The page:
The door to door mishap coincided with the timely return of another good Cargilfield friend, Ed Douglas-Miller, from a stint working on a game farm with the well-known conservationist Clive Walker. Ed was the source of the flawed intel that had landed me in trouble at Jan Smuts; he had arrived in South Africa a few weeks before me on a one-way ticket and ghosted through immigration with not so much as a backward glance. He had some time to kill before he returned home, I needed a break from selling, so we planned a fishing expedition to the Matopos Hills in Zimbabwe.
Ed procured a motorcycle from somewhere, more of a low slung tourer than a sit up and beg on off roader, and one typical clear sunny Joburg morning we set off North towards Zim, a solid 500km days drive away, each with small holder bags strapped to the back of seats with bunjee cords, one of an African road trip’s more essential items, and our passports.
My fuel tank was good for about 125kms at 80km per hour, then it would start to splutter, a signal to switch the valve to reserve tank, which bought another 25kms. 150kms isn’t very far in Africa, and nowhere near enough for the kind of expedition I had in mind for later on, but in South Africa and Zim fuel wasn’t a problem, and petrol stations, especially in apartheid South Africa, came along frequently enough.
Less comfortable was a full day in the XT500 saddle at 80km per hour. That distance on long hot straight roads was an arduous task that ate up the whole day, even restricting ourselves to short breaks of twenty minutes or so every 100kms, to fill tanks or take photos. On the flip side, the road North was in excellent condition, we drove through lowveld bush dotted with rocky kopjes, where the African sky reached to the ends of the earth, all the way up to Louis Trickhardt, about 100km from the border.
If we thought we were toughing out a long, hot, gruelling ride on motorbikes, it was hard to imagine what kind of hardships the early voortrekkers, who settled this uncompromising landscape, must have endured. They were part of the Great Trek of the 1830’s, which meant they migrated by horse or wagon overland from the Cape Colony, some 2,000 km’s to the South West.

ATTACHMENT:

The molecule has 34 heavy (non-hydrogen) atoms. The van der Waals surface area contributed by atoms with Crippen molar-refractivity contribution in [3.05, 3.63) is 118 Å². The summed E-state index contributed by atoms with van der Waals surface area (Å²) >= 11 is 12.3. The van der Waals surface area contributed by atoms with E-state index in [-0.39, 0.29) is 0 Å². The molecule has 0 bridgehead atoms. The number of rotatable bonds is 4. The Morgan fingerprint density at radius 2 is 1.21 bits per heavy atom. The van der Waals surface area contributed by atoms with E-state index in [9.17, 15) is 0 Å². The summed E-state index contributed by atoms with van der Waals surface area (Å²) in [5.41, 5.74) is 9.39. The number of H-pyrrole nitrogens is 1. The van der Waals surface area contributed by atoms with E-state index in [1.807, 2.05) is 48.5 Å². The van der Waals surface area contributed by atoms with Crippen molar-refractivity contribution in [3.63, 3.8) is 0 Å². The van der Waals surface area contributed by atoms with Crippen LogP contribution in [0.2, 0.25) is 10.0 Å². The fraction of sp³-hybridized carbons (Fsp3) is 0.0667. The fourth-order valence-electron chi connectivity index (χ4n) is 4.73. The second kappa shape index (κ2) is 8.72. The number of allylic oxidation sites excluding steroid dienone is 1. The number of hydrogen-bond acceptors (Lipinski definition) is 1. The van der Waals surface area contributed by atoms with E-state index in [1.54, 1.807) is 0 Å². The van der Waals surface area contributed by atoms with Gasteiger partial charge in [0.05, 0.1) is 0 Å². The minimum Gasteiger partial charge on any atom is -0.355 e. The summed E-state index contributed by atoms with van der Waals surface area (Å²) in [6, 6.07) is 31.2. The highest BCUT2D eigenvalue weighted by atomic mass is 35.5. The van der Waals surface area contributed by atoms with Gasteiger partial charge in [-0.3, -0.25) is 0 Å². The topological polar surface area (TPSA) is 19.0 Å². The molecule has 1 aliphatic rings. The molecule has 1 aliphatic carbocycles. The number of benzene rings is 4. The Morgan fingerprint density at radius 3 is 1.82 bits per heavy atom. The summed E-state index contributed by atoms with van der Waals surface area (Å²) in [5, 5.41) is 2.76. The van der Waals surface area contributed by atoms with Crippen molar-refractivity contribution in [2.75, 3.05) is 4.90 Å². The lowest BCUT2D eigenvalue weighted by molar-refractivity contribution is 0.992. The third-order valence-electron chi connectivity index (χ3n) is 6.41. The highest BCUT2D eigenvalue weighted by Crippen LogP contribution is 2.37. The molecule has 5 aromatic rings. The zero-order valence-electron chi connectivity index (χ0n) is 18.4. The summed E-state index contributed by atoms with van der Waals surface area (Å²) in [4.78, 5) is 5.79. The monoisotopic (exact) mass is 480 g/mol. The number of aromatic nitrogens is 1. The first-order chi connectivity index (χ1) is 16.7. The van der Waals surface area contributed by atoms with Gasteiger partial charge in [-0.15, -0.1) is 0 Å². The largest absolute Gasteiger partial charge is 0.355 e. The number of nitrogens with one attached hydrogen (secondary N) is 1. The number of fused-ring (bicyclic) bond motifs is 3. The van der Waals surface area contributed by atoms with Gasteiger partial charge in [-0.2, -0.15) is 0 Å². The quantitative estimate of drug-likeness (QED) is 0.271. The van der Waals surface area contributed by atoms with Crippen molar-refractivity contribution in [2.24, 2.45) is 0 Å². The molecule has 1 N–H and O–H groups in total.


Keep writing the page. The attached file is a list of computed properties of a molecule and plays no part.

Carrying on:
Man or mouse, Loius Trickhardt had certainly earned his earthly immortality in the small town named after him. He, along with many of his fellow pioneers, gave their lives in a massive effort to escape bureaucracy, and create civilised settlements that many South African generations have gone on to enjoy. It’s important to try and recognise great deeds and sacrifices in the context of their times, not ours, and as silly as it sounds, even experiencing just a modicum of the discomfort those hardy folk endured made it easier to appreciate their legacy, and go softer on purported indiscretions.
With the dramatic sandstone rock faces of the Soutspansberg mountains visible high above us in the distance, we took a brief rest and a refuel, and let the bikes cool before the climb out of Loius Trickardt through Wyllie’s Poort mountain pass, and on towards the border. After slogging across the lowveld, this was a welcome change of scenery from the back of a bike, and the mountains had lakes and trees that would have offered more shade and water, but on foot I still can’t imagine it was a walk in the park for early explorers. The mountains always look pretty and accessible from afar, but strap on walking boots and even light bush takes some traversing.
Every fresh wave of voortrekkers meet their own match, and my nemesis was the mighty mosquito, which was unfortunate in a continent like Africa. I had already discovered it only took one to ruin a night’s sleep, and wreck a havoc of plague like blotches on precious porcelain white skin. But I was still completely unprepared for the ruthless special forces that ambushed us in Beitbridge, Zimbabwe’s border town with South Africa.